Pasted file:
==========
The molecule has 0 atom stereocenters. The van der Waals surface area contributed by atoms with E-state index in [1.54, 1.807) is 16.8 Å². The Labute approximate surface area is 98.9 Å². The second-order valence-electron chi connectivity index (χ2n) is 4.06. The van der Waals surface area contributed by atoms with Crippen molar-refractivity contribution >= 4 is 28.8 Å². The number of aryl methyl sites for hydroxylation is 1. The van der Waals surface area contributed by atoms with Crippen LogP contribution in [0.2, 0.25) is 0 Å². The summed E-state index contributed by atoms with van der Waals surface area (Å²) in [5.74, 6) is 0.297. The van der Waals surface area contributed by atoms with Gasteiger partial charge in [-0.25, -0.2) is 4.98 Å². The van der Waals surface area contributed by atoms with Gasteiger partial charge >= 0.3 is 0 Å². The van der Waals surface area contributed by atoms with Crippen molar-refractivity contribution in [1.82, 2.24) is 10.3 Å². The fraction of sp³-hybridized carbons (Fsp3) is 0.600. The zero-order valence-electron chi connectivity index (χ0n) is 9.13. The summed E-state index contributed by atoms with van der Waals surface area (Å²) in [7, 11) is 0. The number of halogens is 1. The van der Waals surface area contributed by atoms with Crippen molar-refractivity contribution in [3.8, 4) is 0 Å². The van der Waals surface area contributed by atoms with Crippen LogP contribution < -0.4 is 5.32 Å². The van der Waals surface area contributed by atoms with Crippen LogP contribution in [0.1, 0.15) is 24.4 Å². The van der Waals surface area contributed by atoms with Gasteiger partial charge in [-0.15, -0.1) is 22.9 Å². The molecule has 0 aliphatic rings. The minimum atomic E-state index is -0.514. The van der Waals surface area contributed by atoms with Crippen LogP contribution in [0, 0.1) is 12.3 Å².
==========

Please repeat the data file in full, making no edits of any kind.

The molecule has 0 atom stereocenters. The van der Waals surface area contributed by atoms with E-state index in [1.54, 1.807) is 16.8 Å². The Labute approximate surface area is 98.9 Å². The second-order valence-electron chi connectivity index (χ2n) is 4.06. The van der Waals surface area contributed by atoms with Crippen molar-refractivity contribution >= 4 is 28.8 Å². The number of aryl methyl sites for hydroxylation is 1. The van der Waals surface area contributed by atoms with Crippen LogP contribution in [0.2, 0.25) is 0 Å². The summed E-state index contributed by atoms with van der Waals surface area (Å²) in [5.74, 6) is 0.297. The van der Waals surface area contributed by atoms with Gasteiger partial charge in [-0.25, -0.2) is 4.98 Å². The van der Waals surface area contributed by atoms with Gasteiger partial charge >= 0.3 is 0 Å². The van der Waals surface area contributed by atoms with Crippen molar-refractivity contribution in [1.82, 2.24) is 10.3 Å². The fraction of sp³-hybridized carbons (Fsp3) is 0.600. The zero-order valence-electron chi connectivity index (χ0n) is 9.13. The summed E-state index contributed by atoms with van der Waals surface area (Å²) in [7, 11) is 0. The number of halogens is 1. The van der Waals surface area contributed by atoms with Crippen molar-refractivity contribution in [3.8, 4) is 0 Å². The van der Waals surface area contributed by atoms with Crippen LogP contribution < -0.4 is 5.32 Å². The van der Waals surface area contributed by atoms with Crippen LogP contribution in [0.1, 0.15) is 24.4 Å². The van der Waals surface area contributed by atoms with Gasteiger partial charge in [-0.15, -0.1) is 22.9 Å². The molecule has 0 aliphatic rings. The minimum atomic E-state index is -0.514. The van der Waals surface area contributed by atoms with Crippen LogP contribution in [0, 0.1) is 12.3 Å².